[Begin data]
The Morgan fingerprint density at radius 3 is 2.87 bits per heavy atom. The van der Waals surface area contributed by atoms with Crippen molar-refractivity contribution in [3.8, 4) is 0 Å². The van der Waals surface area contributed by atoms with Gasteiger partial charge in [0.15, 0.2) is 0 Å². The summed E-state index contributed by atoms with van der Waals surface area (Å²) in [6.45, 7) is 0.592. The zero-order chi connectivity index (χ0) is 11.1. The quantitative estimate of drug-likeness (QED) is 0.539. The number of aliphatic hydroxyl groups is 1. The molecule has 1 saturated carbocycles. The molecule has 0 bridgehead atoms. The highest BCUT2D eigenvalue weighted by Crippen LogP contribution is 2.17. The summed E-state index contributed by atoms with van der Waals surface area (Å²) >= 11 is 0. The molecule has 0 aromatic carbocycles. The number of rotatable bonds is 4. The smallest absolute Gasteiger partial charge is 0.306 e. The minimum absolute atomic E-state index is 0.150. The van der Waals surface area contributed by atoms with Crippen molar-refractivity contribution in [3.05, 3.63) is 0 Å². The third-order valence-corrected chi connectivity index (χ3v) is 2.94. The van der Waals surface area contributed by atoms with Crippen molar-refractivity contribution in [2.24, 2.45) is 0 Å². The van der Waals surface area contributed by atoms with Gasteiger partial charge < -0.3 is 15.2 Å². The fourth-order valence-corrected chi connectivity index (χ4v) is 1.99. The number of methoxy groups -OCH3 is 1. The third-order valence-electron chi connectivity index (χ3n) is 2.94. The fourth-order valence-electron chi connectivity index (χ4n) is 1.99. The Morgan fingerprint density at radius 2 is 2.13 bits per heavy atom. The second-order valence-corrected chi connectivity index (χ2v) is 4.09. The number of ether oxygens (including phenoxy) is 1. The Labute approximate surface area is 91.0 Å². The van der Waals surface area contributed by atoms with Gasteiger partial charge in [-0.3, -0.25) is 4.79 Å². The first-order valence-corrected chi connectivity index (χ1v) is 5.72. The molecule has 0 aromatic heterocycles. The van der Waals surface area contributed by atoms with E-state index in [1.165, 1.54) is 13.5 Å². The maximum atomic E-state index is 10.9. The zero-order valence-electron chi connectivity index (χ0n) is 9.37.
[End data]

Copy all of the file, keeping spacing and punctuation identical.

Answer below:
The Morgan fingerprint density at radius 3 is 2.87 bits per heavy atom. The van der Waals surface area contributed by atoms with Crippen molar-refractivity contribution in [3.8, 4) is 0 Å². The van der Waals surface area contributed by atoms with Gasteiger partial charge in [0.15, 0.2) is 0 Å². The summed E-state index contributed by atoms with van der Waals surface area (Å²) in [6.45, 7) is 0.592. The zero-order chi connectivity index (χ0) is 11.1. The quantitative estimate of drug-likeness (QED) is 0.539. The number of aliphatic hydroxyl groups is 1. The molecule has 1 saturated carbocycles. The molecule has 0 bridgehead atoms. The highest BCUT2D eigenvalue weighted by Crippen LogP contribution is 2.17. The summed E-state index contributed by atoms with van der Waals surface area (Å²) >= 11 is 0. The molecule has 0 aromatic carbocycles. The number of rotatable bonds is 4. The smallest absolute Gasteiger partial charge is 0.306 e. The minimum absolute atomic E-state index is 0.150. The van der Waals surface area contributed by atoms with Crippen molar-refractivity contribution in [3.05, 3.63) is 0 Å². The third-order valence-corrected chi connectivity index (χ3v) is 2.94. The van der Waals surface area contributed by atoms with Crippen molar-refractivity contribution in [2.24, 2.45) is 0 Å². The van der Waals surface area contributed by atoms with Gasteiger partial charge < -0.3 is 15.2 Å². The fourth-order valence-corrected chi connectivity index (χ4v) is 1.99. The number of methoxy groups -OCH3 is 1. The third-order valence-electron chi connectivity index (χ3n) is 2.94. The fourth-order valence-electron chi connectivity index (χ4n) is 1.99. The Morgan fingerprint density at radius 2 is 2.13 bits per heavy atom. The second-order valence-corrected chi connectivity index (χ2v) is 4.09. The number of ether oxygens (including phenoxy) is 1. The Labute approximate surface area is 91.0 Å². The van der Waals surface area contributed by atoms with Gasteiger partial charge in [-0.3, -0.25) is 4.79 Å². The first-order valence-corrected chi connectivity index (χ1v) is 5.72. The molecule has 0 aromatic heterocycles. The van der Waals surface area contributed by atoms with E-state index in [1.165, 1.54) is 13.5 Å². The maximum atomic E-state index is 10.9. The zero-order valence-electron chi connectivity index (χ0n) is 9.37.